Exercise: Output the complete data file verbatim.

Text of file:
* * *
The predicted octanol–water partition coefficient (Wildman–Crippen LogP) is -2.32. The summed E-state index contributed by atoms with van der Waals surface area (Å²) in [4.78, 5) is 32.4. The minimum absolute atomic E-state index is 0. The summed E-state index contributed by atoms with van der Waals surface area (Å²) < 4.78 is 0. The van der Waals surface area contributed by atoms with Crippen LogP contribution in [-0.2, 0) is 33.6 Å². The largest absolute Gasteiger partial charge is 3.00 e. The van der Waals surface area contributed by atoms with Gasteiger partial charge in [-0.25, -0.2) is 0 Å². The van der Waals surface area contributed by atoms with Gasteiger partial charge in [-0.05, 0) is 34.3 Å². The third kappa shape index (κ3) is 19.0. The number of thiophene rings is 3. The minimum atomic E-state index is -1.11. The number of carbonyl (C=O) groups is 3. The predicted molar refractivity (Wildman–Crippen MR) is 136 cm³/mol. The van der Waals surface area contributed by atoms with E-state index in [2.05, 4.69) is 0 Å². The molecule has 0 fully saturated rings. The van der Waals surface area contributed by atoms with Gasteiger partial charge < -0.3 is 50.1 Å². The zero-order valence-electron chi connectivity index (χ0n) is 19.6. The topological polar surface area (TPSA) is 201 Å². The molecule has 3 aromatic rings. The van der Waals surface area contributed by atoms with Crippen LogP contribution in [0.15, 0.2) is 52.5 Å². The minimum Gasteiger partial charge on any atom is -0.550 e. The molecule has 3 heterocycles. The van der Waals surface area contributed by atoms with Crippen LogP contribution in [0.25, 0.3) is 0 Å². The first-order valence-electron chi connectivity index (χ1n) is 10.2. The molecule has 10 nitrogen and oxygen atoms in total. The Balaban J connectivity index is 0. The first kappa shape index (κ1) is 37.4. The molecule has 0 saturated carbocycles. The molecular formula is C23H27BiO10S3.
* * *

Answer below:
The predicted octanol–water partition coefficient (Wildman–Crippen LogP) is -2.32. The summed E-state index contributed by atoms with van der Waals surface area (Å²) in [4.78, 5) is 32.4. The minimum absolute atomic E-state index is 0. The summed E-state index contributed by atoms with van der Waals surface area (Å²) < 4.78 is 0. The van der Waals surface area contributed by atoms with Crippen LogP contribution in [-0.2, 0) is 33.6 Å². The largest absolute Gasteiger partial charge is 3.00 e. The van der Waals surface area contributed by atoms with Gasteiger partial charge in [-0.25, -0.2) is 0 Å². The van der Waals surface area contributed by atoms with Gasteiger partial charge in [-0.05, 0) is 34.3 Å². The third kappa shape index (κ3) is 19.0. The number of thiophene rings is 3. The minimum atomic E-state index is -1.11. The number of carbonyl (C=O) groups is 3. The predicted molar refractivity (Wildman–Crippen MR) is 136 cm³/mol. The van der Waals surface area contributed by atoms with E-state index in [2.05, 4.69) is 0 Å². The molecule has 0 fully saturated rings. The van der Waals surface area contributed by atoms with Gasteiger partial charge < -0.3 is 50.1 Å². The zero-order valence-electron chi connectivity index (χ0n) is 19.6. The topological polar surface area (TPSA) is 201 Å². The molecule has 3 aromatic rings. The van der Waals surface area contributed by atoms with Crippen LogP contribution in [0.15, 0.2) is 52.5 Å². The minimum Gasteiger partial charge on any atom is -0.550 e. The molecule has 3 heterocycles. The van der Waals surface area contributed by atoms with Crippen LogP contribution in [0.25, 0.3) is 0 Å². The first-order valence-electron chi connectivity index (χ1n) is 10.2. The molecule has 10 nitrogen and oxygen atoms in total. The Balaban J connectivity index is 0. The first kappa shape index (κ1) is 37.4. The molecule has 0 saturated carbocycles. The molecular formula is C23H27BiO10S3.